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Last time, I explained the seven new CUBE functions that are available in Excel 12 to fetch data from Analysis Services cubes. With the theory that a picture is worth a thousand words, I would like to walk through a few examples that illustrate how these functions can be used to produce reports based on OLAP data (data that comes from SQL Server Analysis Services).
Example 1 – Basic ReportLet’s start by taking a look at this report which shows some data from the Adventure Works sample cube (which is included with SQL Server 2005 Analysis Services).
(Click to enlarge)
Here’s the same spreadsheet, configured to display the formulas in each cell (using Formula Audting Mode or CTRL + `).
Among other things, this report does a good job of demonstrating how easy it is to combine data out of a database with Excel’s formula language.
Example 2 - Report Filters Many different OLAP reports call for dynamic filtering. When you use a PivotTable, you do this using Report Filters (the drop downs at the top of the PivotTable). We did the work so that these Report Filters can be used by CUBE functions as well so that you can filter the values in your CUBE functions with one or two clicks. Report Filters behave just as though they had been authored using the CUBESET function. This means that you can use CUBERANKEDMEMBER functions to enumerate the items that have been selected in the filter and that you can pass the report filter as an argument to the CUBEVALUE and CUBESETCOUNT functions.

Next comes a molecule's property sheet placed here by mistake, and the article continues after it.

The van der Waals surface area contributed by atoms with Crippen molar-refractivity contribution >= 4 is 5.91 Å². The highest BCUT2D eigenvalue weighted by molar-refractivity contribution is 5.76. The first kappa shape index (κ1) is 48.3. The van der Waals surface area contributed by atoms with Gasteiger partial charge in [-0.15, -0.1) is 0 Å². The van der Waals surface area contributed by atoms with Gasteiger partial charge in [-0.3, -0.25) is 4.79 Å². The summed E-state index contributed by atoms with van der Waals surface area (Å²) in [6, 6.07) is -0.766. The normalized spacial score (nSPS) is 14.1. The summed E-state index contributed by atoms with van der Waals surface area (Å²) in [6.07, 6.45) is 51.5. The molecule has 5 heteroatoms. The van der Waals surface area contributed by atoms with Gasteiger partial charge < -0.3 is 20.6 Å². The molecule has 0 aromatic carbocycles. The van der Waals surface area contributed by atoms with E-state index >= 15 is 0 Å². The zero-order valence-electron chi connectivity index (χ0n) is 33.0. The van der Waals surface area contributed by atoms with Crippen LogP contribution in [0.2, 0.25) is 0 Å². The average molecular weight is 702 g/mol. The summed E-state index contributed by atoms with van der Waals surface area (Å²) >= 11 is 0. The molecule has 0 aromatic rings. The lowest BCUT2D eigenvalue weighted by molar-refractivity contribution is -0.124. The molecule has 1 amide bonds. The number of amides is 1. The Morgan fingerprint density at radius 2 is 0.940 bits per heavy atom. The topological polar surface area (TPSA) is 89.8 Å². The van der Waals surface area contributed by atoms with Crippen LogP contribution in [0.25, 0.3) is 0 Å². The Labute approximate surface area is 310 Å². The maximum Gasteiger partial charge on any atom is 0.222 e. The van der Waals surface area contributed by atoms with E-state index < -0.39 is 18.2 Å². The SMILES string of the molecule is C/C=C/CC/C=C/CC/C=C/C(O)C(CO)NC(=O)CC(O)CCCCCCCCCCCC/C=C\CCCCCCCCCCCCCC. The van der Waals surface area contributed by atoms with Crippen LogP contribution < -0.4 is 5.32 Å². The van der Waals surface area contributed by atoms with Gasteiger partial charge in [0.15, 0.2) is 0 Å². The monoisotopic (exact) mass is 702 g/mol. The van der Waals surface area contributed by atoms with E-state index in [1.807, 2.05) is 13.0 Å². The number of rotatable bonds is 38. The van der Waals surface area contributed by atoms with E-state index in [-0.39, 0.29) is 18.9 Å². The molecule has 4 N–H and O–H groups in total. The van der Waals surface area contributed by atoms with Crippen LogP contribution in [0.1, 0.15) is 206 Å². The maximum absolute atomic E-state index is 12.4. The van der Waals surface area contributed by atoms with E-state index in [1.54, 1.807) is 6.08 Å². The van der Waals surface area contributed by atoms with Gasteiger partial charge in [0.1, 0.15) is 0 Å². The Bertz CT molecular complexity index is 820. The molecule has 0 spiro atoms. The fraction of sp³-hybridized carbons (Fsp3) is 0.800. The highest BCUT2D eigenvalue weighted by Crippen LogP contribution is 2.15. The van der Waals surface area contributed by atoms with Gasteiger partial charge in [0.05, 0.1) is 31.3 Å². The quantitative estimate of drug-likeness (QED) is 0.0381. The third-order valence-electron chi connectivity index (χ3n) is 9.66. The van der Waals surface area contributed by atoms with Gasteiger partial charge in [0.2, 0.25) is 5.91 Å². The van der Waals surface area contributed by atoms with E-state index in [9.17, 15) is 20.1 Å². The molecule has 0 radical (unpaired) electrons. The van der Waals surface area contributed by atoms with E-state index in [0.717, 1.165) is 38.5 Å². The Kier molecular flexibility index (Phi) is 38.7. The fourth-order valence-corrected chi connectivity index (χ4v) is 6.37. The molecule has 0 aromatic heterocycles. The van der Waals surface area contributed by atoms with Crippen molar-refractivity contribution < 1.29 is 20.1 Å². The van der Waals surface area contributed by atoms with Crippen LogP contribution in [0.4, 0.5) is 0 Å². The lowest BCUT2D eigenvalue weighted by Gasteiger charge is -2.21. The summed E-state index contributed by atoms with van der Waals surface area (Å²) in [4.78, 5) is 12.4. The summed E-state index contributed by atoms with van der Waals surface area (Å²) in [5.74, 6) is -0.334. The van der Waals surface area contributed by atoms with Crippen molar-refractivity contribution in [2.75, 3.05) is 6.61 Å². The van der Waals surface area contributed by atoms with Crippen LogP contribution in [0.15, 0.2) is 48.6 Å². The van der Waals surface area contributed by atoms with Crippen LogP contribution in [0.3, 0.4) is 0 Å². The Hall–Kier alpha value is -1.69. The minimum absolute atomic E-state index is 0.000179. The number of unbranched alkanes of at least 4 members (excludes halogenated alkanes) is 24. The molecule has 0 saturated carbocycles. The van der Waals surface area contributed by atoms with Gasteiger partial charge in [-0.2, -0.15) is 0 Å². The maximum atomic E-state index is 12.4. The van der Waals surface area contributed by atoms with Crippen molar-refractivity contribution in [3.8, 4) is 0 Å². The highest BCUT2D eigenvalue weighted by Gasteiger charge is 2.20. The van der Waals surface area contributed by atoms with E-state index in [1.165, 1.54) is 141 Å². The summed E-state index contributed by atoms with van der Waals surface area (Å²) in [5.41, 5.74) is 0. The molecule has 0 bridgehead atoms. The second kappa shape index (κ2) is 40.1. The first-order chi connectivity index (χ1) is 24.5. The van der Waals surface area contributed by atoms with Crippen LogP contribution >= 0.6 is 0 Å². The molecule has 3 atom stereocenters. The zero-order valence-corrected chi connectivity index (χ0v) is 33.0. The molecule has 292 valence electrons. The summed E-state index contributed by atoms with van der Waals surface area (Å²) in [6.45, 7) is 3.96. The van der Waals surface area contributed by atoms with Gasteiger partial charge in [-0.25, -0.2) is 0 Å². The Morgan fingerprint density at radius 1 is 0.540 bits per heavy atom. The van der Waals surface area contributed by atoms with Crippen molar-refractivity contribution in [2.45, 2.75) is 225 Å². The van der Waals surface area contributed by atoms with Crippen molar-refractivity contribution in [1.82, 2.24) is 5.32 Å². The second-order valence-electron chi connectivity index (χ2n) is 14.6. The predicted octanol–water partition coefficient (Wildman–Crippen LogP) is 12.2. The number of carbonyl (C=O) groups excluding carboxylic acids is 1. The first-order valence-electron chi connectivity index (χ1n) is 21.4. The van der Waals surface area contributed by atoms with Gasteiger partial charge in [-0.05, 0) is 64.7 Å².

Here’s a report that is filtered by a PivotTable Report Filter.
Here’s the same spreadsheet, configured to display the formulas in each cell.
Hopefully these examples help illustrate how these formulas can be used. Next time, I’ll talk about how Formula AutoComplete simplifies the task of authoring CUBE functions.
Will there be any improvements in the Data Analysis ToolPak? I feel (everyone does) Excel has a lot to improve on that side, and I am sure there is plenty of potential to do so. Thanks
Interesting question about the Data Analysis ToolPak. Since the Analysis ToolPak functions are being incorporated into Excel 12 as built-in functions (so breaking all non-English language workbooks that have used the English function names which presumably would now be changing? or would they all retain the English language function names in all other supported languages?), whither the Data Analysis ToolPak? Personally, I'd argue putting a bullett through its metaphorical brain and pushing users who need to perform real statistical analysis into using real stats packages would be a very good thing. Will XL12 include a stripped-down DATP as an add-in, or will it also be built into XL12?
As Harlan mentions, the Data Analysis ToolPak functions have been built in this version. See blogs.msdn.com/.../483205.aspx for more information. The remainder of the DATP will be shipped as an add-in. If you have specific feedback of things you would like to see us think about in future versions, I am all ears. Thanks!